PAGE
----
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Piazzolla, Astor

Astor Piazzolla was an Argentinian Tango composer and bandoneón player. His compositions turned tango into a modern style, a combination of jazz and classical music. An outstanding bandoneon musician, he was frequently in demand with various ensembles. He is famous in his home for becoming the “El Gran Astor.” Piazzolla was born in Argentina in 1921 and lived much of his early life in New York City. Between 1940 and 1945, he learned four languages, including Spanish, English, French, and Italian. He became an experienced bandoneon player, soon becoming a kid prodigy. He started to play famous tango in Argentina and relocated to nightclubs with several various groups. In response to advice from pianist Arthur Rubinstein, he started training with famous Argentine composer Alberto Ginastera. He focused on the compositions of Stravinsky, Bartók, Ravel, and others and then briefly left tango and served as a modernist classical composer. After winning a French government grant to study in Paris with Nadia Boulanger, he returned to Argentina in 1955 and founded the Octeto Buenos Aires to play tango. Since unveiling his modern form of tango, he became a divisive figure among Argentines because of his political views and musical abilities. The Argentine saying "everything may change – except the tango" indicates some of the opposition that Piazolla faced in Argentina. However, his music achieved acceptance in Europe and North America, and his reworking of the tango was welcomed by certain leftist parts of Argentine culture, who were calling for political reforms in parallel to his artistic movement.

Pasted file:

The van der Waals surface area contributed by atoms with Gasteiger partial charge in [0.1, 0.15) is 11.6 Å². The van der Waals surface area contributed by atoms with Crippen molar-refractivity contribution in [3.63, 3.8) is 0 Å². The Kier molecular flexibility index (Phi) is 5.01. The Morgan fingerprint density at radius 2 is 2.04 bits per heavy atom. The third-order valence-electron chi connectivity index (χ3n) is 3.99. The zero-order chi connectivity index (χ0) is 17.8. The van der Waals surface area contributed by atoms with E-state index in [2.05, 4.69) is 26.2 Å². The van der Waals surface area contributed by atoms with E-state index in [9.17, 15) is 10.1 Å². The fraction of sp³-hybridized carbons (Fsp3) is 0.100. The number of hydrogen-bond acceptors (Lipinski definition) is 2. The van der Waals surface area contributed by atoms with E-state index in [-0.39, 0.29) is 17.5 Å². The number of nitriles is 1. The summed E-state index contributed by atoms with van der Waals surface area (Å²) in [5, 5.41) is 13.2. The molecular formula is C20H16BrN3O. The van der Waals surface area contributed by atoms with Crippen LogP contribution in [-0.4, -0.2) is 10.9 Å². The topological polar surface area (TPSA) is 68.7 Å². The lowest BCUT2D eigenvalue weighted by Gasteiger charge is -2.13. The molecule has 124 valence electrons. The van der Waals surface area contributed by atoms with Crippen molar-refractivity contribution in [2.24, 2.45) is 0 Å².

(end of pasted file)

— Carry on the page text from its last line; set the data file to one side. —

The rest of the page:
Piazzolla's nuevo tango was distinguished from the traditional tango in its employment of fusion, expanded harmonies and dissonance, counterpoint usage, and its use of extended types of structure. Piazzolla invented modern instruments such as the flute, saxophone, acoustic guitar, electronic instruments, and a complete jazz/rock percussion kit. Piazzolla worked with various ensembles starting with the 1946 Orchestra, the 1955 "Octeto Buenos Aires" ensembles, the 1960 "First Quintet" ensemble, the 1971 "Noneto" ensemble, the 1978 "Second Quintet" ensemble, and the 1989 "Sextet" ensemble. He provided the initial compositions and settings, but he was in charge of the bandoneon in all of them. He has released an album with the internationally renowned cellist and the internationally renowned saxophonist. His various compositions include orchestral pieces such as the "Concierto para Bandoneón, Orquesta, Cuerdas y Percusión," "Doble-Concierto para Bandoneón y Guitarra," "Tres Tangos Sinfónicos" and "Concierto de Nácar para 9 Tanguistas y Orquesta", as well as song-form compositions that even today are well popular among his countrymen such "Balada para un loco" and "Adiós Nonino" which he recorded many times with different musicians and ensembles. Piazzolla published about 3,000 pieces during his career and recorded about 500.

Cello Compositions of Astor Piazzolla | Animato Strings


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